If you grew up between the 1950s-2000s, television is such an influential and long-standing source of entertainment buried deep in your nostalgic psyche. Today, broadcast, and even basic and premium cable are starting to lose their influence in terms of home viewing habits for entertainment. YouTube, with its endless array of channels and independent creators far and wide, is a one-stop, on demand paradise of entertainment offerings that knows no bounds. Well, maybe it does know some bounds since YouTube is nothing at all like it was when it launched in 2005. Additionally, more and more Generation Z entertainment consumers and beyond find their free time being dedicated to apps like TikTok, and to a lesser extent, YouTube–so even YouTube is starting to fall into it’s own demographic in the age of endless viewing choices. But for those nostalgic for the halcyon days of appointment television and channel surfing, there are many quality YouTube channels by independent creators that could easily be found on broadcast, basic or premium cable. Here are 5 YT channels that could easily have been on television of yesteryear.
Scary Mysteries is a channel that popped up in 2016 by the independent creators at New Dawn Films. In the vein of 80s and 90s, Robert Stack-hosted Unsolved Mysteries, this prolific channel produces between 3-5 videos every week exploring the most chilling true crime cases, bizarre missing persons cases, a wide variety of paranormal, cryptid, and supernatural stories, as well as UFO-related true stories. This type of show is saturated everywhere now in the “content” age, but there is something chilling and unique in the way that the creators edit, narrate, and present these stories that is not found in other similar channels. The editing and production is so great in fact, that it would not be far off to imagine this on something like the Syfy channel or Investigation Discovery. “Every Town Has a Dark Side” even plays like a weekly, 30-minute episode.
One thing you are bound to notice once you go down the YouTube rabbit hole is that for each and every search topic, there are hundreds of channels out there–and only a handful of those are decent quality. Like true crime and the paranormal, this is also true of music commentary channels–to say nothing of the God awful music “reaction” channels. Professor of Rock cuts through all of this by combining his sincere passion for rock music through the decades with a superb presentation and narrative style. He even gains access to interviews with famous rock stars from time to time, and his interviewing skills and engagement with quality questioning is something that was even lacking in the glory days of MTV and VH1. Anything and everything music from the 1950s to today is covered, and its all quality with no filler.
By this point in time, practically everyone has heard of Hot Ones–that YouTube series where random celebrities feast on increasingly spicy wings while fielding cerebral questions from series host Sean Evans. I must confess that I consistently avoided clicking on one of these videos for the longest time; that was until I finally clicked into the now classic Gordon Ramsey episode from 2019. I laughed so hard that I had to catch my breath, but that can easily be explained by understanding the unique rage humor of Chef Gordon Ramsey. But there was also something oddly intriguing about the format of the show-perhaps because there is something undeniably funny when watching people fight off the burning agony of eating insanely large amounts of Scoville units. It is easy to imagine Hot Ones being within the lineup of Comedy Central. Outside of this show, there is a lot more to the channel revolving around food from all over the world. A lot of these shows are also tinged with humor, but there are also many that celebrate cuisine in equal measure.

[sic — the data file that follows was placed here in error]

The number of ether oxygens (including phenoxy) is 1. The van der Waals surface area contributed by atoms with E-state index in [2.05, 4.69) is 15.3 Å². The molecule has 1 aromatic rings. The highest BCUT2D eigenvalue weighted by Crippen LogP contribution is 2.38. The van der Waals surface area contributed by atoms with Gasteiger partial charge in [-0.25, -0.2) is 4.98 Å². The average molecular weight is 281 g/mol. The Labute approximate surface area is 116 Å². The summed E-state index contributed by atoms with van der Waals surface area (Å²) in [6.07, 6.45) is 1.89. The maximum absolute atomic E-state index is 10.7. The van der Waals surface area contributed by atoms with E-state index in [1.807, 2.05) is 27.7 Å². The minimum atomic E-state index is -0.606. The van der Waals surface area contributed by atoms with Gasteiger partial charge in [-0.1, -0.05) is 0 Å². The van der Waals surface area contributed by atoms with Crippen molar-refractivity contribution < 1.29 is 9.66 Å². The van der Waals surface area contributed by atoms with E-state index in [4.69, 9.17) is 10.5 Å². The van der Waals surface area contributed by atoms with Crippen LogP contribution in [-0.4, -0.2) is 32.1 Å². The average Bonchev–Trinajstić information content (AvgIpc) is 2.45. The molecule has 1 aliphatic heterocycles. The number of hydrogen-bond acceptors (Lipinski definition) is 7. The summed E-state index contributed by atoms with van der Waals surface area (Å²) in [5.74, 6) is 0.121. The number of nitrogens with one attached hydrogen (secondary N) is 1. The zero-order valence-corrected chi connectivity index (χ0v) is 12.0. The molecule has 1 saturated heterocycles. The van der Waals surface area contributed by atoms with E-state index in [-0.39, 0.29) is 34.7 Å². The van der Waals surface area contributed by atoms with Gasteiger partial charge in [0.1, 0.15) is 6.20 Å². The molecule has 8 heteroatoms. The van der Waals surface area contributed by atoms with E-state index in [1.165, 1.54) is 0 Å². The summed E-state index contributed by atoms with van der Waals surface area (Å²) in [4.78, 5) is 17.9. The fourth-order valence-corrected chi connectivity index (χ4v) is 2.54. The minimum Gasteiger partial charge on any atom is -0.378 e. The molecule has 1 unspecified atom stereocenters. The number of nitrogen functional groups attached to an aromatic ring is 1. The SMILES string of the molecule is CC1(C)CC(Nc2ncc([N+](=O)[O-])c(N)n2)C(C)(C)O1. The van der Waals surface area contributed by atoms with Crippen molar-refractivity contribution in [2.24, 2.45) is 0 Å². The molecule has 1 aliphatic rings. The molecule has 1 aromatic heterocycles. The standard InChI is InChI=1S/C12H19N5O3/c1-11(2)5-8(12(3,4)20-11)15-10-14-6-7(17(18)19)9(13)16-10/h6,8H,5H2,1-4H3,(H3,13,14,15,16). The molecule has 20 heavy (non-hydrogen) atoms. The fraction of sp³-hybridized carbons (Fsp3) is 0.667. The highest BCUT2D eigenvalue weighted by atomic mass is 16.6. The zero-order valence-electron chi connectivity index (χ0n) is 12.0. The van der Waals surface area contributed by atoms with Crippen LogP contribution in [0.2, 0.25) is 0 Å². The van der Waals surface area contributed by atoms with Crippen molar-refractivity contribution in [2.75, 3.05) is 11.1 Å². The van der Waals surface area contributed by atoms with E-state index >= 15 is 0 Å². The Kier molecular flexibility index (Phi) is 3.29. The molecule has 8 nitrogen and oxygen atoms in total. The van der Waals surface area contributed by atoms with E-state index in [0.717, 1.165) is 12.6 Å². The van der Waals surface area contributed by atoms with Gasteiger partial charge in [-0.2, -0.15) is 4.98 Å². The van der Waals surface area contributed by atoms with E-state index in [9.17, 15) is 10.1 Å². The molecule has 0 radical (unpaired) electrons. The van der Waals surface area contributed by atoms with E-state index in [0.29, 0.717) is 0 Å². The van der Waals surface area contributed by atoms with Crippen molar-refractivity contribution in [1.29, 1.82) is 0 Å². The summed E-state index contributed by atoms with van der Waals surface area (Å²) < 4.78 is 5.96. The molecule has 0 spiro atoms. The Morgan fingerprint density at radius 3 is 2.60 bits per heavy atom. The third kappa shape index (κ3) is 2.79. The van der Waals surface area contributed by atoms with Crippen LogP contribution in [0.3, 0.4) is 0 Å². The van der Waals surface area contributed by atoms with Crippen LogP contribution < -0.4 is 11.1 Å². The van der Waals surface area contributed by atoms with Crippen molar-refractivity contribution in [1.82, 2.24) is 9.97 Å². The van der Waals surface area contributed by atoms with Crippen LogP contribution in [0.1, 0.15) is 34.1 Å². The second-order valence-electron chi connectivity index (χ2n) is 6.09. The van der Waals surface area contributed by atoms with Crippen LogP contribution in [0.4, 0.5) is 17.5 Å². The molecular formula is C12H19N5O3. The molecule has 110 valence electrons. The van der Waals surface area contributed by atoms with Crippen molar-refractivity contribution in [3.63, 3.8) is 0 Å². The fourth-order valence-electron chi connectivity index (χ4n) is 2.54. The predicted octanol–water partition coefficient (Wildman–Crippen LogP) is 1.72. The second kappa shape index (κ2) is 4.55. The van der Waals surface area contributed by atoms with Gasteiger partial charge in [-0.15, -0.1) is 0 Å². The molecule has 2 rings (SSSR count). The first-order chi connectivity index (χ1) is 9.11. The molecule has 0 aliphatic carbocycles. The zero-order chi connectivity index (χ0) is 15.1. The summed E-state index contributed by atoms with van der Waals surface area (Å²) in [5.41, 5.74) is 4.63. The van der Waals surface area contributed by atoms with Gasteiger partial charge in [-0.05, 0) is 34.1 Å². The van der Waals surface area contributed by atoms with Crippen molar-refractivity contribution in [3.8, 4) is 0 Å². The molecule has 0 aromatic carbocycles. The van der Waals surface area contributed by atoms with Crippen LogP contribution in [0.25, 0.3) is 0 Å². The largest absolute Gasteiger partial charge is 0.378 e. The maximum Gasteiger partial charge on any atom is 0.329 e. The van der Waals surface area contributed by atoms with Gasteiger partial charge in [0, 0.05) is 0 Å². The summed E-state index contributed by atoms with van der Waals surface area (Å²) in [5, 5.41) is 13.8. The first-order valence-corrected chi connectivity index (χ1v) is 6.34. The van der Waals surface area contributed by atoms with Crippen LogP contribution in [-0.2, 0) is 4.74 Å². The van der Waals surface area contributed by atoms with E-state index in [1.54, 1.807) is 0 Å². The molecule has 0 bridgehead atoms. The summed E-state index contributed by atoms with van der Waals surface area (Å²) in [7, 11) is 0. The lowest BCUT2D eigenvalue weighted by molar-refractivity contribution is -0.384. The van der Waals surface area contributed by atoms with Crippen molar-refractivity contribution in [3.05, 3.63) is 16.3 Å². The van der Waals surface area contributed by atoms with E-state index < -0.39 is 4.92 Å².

I have never been a PewDiePie die hard–and this is certainly a channel that would have been on HBO or maybe late-night MTV with a lot of bleeping of words–but his videos have a certain I cannot turn away if I wanted to quality. Rooted in absurdity and a fair dose of nihilism in his world view, Felix Arvid Ulf Kjellberg began his channel back in 2010 and followed the traditional YouTube tropes at that time–namely let’s play content and comedy skits that eventually led him to amass millions of subscribers and billions of views. Controversy started to follow in the mid-2010s, and a lot of it for good reason. Even with his controversies and incitement of a wide range of polarizing reactions, Kjellberg’s style of unique, bitingly-dark humor is like a mix between early-2000s Jackass and Da Ali G Show. When a creator becomes as massive as Kjellberg, especially online exclusively, the whining and edge lording seems to multiply to staggering levels of eyerolling exhaustion, and this is a lot of what follows PewDiePie. He has done nothing worse than the likes of Bill Maher…and he is on HBO.
Of all the educational channels that litter YouTube, there are a few that stand out in terms of pure narrative storytelling without the theatrics of some creators feeling the need to insert themselves into the material no matter what. Fire of Learning avoids all this nonsense and presents episodes explaining virtually everything under the sun. More specifically, history, mythology, traditions, and the history of languages comprise a large majority of the creator’s videos. Everything found on this channel is History Channel quality, and to be honest as of late, it exceeds even the History Channel in terms of the variety and uniqueness of some of the more obscure historical topics discussed. There are numerous history channels on YouTube, but Fire of Learning manages to make the lessons engaging and thought-provoking without the need to resort to host monologues or unnecessary fluff to pad out the running time.watching people fight off
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